Dave’s ACL Diary: Doing it Solo [Part 2]

Pre-op Thursday 2/3/2000 (remembered)

My friend Richard conveys me to the outpatient facility at 7 AM on surgery day. I’m suffering from a great deal of low-back pain, and can’t wait ’till they get some meds in me (since I can’t take the proper meds for the back due to the upcoming general anesthesia). The outpatient facility is staffed with some really great folks who do all they can to make you comfy and help you have a great experience. I’d been once before, and fondly remembered being put in a super comfy chair and having warmed blankets wrapped around me.

(Update: I’ve been to the same facility’s ER once since then, for a “live bug in the ear” (a largish roach). All alone once more, the experience was um…not as good as the ACL experience. I’d best not say more about that).

like this, but prettier

The anesthesiologist allows me to have 2 mg of morphine, which took a little edge off the low back pain, but didn’t really fix it completely. As the morphine rushed into my IV, I felt the muscles in my shoulders and neck tense (something I didn’t expect at all). I relaxed in the warm blankets. I could close my eyes and see ultra-vivid colors. I made a promise to myself that I’d remember what they looked like, and construct something with them later.

The staff wheels my reclining chair right into the OR, and I notice that I’m getting a little woozy. “Did you just put me out? OK, good night…”

Recovery room, seconds later (it seems…)

Fmmr. Fmmr hrts. Femur hrts. Femur hurts. My femur hurts. I’m in and out of consciousness, and am keenly aware of pain in my femur. At this point, the doc (I think…) shoots my knee up with Marcaine and I’m fine.

They take me into recovery (or am I already there?) where I loll around in my chair and probably talk total nonsense to the staff for a while. They’re used to it, and kind about it. They take me to the 23-hour unit – basically a very few very tiny private rooms that insurance will cover for outpatient surgery, provided you’re out in 23 hours or less. (I guess they figure you have to recover someplace, and once they get some Joe or Jane in the room for a few minutes, it’s shot for the day, what with cleaning and all…). If you’re doing this solo, I HIGHLY recommend you try and get a 23 hour stay – it’s like having a buddy come over and take care of you, except that he brings a pulse oximeter, an automatic blood pressure cuff, fills your ice, and sets up an adjustable bed for you just so, brings you sodas and meds all night, etc. The outpatient folks are, once again, first rate, and very patient with me. Not a bad attitude in the bunch.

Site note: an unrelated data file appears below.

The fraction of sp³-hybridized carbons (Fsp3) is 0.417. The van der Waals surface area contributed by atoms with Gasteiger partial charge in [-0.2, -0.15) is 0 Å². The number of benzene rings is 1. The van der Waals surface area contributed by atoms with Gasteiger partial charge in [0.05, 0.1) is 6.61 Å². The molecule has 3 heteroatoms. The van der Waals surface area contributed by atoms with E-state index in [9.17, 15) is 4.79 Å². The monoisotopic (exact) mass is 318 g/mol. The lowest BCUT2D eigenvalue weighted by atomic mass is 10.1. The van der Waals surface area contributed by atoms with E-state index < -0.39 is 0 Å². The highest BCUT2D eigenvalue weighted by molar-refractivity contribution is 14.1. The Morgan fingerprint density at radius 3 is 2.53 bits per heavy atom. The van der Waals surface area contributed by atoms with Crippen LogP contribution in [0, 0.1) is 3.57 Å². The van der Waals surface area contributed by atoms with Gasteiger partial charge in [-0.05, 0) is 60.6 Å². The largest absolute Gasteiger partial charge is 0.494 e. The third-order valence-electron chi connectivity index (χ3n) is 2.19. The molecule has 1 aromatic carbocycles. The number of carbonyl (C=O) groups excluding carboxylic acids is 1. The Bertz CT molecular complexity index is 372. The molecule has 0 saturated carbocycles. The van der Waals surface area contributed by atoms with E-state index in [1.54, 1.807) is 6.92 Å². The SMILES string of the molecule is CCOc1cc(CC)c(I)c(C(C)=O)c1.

I drift in and out of consciousness for some hours, have the final Morphine album “The Night” on the Walkman, and for all I know, maybe the remnants of morphine coursing through my veins. I can close my eyes and INSTANTLY drift into vivid, unusually colorful dreams (color is not a usual feature of my dreams, and it’s having an impressive impact on me). I dream for what seems like an hour, open an eye to note that 5 minutes have elapsed. That clock HAS to be broken. It’s not. I make some ill-advised phone calls, for which I’ll later profusely apologize, and read and forget the first chapter of “A Walk In The Woods” (a great book and an easy read which I’ll devour over the next couple-three days). I have a phone conversation with my buddy Richard which I won’t recall or be able to reconstruct later.

I realize slowly that my slightly sore throat was due to being intubated during surgery.

I eventually see the Doc on his way out, who says it went about as well as it can, and asks me to reschedule my follow-up so I can get into rehab faster. Awright!

I will drift in and out through the night, which suits me fine. I have chicken soup, and eventually a microwave dinner. I don’t need any pain meds until 8 PM when the Marcaine starts to wear off. I’m offered 2 Lortab 7.5 mg/500mg tablets, but only take one. I’m feeling more discomfort from a full bladder than the knee – and begin to practice getting into/out of bed (which will turn out to be easier in the hospital bed than my low bed at home). I practice sitting down on the john. If you’re gonna do this solo, I highly recommend you practice these maneuvers while you have a nurse handy for moral support.

I am to lift my straight-and-braced leg to exercise it, but it’s very hard to do. It’s about all I can do to get into bed. I’m comfy at the hospital, will have a real hard time getting comfy at home, due to not having the hospital’s nice foam knee stand. The doctor’s ordered me to do non-weight-bearing walking with the crutches. Don’t know how long this phase lasts.

Janice, my exceedingly cool night nurse reassures me that I’m doing great and that I’m going to recover well. She’s patient and kind. And concerned that I’ll be alone at home. She says I’ll be amazed at how much better I’ll be in 3 days. I’m sure hoping!

Discharge (from the hospital, that is…) Friday 2/4/2000

My buddy Roger comes to get me – right on time, and we begin an hour long journey to find a toilet seat extension, and then he takes me to my place, and does a number of kind things to help get me settled in. I think I had the knee non-elevated in the car for a little too long – it’s uncomfortable. It’ll be difficult all day (and into the night) to get comfortable with the knee propped on pillows. The pain meds aren’t doing the same great job (the propped comfort thing is crucial) and I can’t reach my feet to put on a sock or check circulation. Or pick up anything I need to get to. I answer email, take and make some calls, and begin this diary before bedtime.